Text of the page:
This book has been written as an accompaniment to the TV series for the layman who has a general interest in the key developments of the Cold War - that frightening geopolitical and military scenario that dominated the planet, principally between 1946-1991. There's no heavy academic investigation here into Marxism or capitalism, instead we have a part-historical and part-analytical summary of the main aspects of the Cold War. Beginning with the embers of World War 2, this book then takes you through how the Warsaw Pact gradually developed and onto a host of USSR v USA proxy battles such as Korea, Cuba, Vietnam, Chile, Angola, Nicaragua and Afghanistan. Other topics include details on missile developments and even the socio-cultural backgrounds within the Western and Eastern blocks.
The book's structure is very useful as everything is offered in reasonably sized chunks and occasional pit stops are made to provide more detailed insights into a variety of supplementary elements such as the Manhattan Project, short biographies e.g. of Stalin and J. Edgar Hoover, the Tonkin Gulf Incident, the most powerful bomb ever exploded at Novaia Zemlya in 1961, China's Cultural Revolution, the Prague Spring of 1968, the Arab-Israeli War of 1973, the Moscow Olympics in 1980, the shooting down of Korean Airlines Flight 007 over Soviet airspace in 1983, the Star Wars idea, Chernobyl in 1986 and glasnost.
Overall, I enjoyed this book. Of course, producing such a broad sweeping text means that depth has been sacrificed for breadth of coverage. So, if you're looking for a more specific and detailed look into any of the topics discussed here e.g. the Berlin Wall, McCarthy's trials, Che Guevara, Ho Chi Minh, the SALT talks, or the Soviet invasion of Afghanistan, then you would really need to look elsewhere. Having said that, I was also intrigued by many of the anecdotes, such as the bear that climbed over the fence of a US military base during the Cuban Missile Crisis and almost started World War 3 when the wrong alarm sounded off, the diplomatic couple who almost started a war in Berlin when they were refused entry to the Eastern side for a trip to the theatre, the schoolchildren in the USSR who were taught to assemble a Kalashnikov AK47 assault rifle within 20 seconds, Reagan requesting his briefings to be double spaced and no more than one and a half pages long, Gorbachev's unlikely crew of disparate flatmates while living in scarce social housing, and the one about Brezhnev being drunk at the Politburo meeting when the Soviets decided to invade Afghanistan.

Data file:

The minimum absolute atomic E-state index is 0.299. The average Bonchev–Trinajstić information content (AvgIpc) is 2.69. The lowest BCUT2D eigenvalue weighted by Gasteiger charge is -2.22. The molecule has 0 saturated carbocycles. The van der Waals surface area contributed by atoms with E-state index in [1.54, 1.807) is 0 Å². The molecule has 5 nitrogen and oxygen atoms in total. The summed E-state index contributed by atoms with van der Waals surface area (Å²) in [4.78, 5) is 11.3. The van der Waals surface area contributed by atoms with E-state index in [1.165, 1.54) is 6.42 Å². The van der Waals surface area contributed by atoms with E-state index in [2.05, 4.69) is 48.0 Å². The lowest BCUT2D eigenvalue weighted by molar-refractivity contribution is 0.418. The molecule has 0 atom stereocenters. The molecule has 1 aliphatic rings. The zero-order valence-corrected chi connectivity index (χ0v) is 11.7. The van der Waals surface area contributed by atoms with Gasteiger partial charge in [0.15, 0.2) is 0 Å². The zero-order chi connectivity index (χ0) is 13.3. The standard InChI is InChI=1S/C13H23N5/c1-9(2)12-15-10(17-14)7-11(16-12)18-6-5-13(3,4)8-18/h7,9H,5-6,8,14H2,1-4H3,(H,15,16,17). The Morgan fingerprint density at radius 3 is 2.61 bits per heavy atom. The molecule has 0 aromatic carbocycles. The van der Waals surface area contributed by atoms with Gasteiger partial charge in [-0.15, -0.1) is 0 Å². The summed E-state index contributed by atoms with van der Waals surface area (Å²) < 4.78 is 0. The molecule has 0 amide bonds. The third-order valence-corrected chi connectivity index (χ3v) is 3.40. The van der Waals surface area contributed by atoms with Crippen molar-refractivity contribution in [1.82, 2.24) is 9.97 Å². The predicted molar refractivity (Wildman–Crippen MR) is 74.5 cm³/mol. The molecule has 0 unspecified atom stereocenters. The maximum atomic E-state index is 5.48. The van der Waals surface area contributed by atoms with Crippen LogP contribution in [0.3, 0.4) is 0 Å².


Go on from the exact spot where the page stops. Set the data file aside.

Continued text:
What you are getting here is 536 well written pages divided into 20 chapters within a broadly chronological framework. The breakdown is as follows:
*Iron Curtain 1945-1947
*Marshall Plan 1947-1952
*After Stalin 1953-1956
*Sputnik and the Bomb 1949-1961
*The Wall 1958-1963
*Back Yard: Guatemala and Cuba 1954-1962
*Culture Wars 1960-1968
*People Power 1989
There's also an Introduction, an Afterword, appendices covering Cold War literature and Cold War spies, and a variety of maps e.g. Europe in 1946, the division of Berlin, the Korean War and Vietnam. Likewise, the use of dozens of pictures (in black and white) adds to the reading experience. These cover a tremendous variety of news e.g. the ExComm meeting during the Cuban Missile Crisis (1962) to President Nixon at the Great Wall of China (1972), and from Mao Zedong proclaiming the People's Republic of China in Tiananmen Square (1949) to the fall of the Berlin Wall (1989).
The legacy of the Cold War remains with us today. I believe that Winston Churchill once said something along the lines of 'the further back you look, the further forward you can see.' That being the case, this text is an excellent overview of the 20th century battlefields (literal and proverbial) between Communism and Capitalism. The remnants of which are still around us today e.g. in Cuba, the Middle East, North Korea, the Communist Party of China, Afghanistan and, of course, perhaps most importantly in the massive amounts of nuclear weapons that remain locked away in military silos.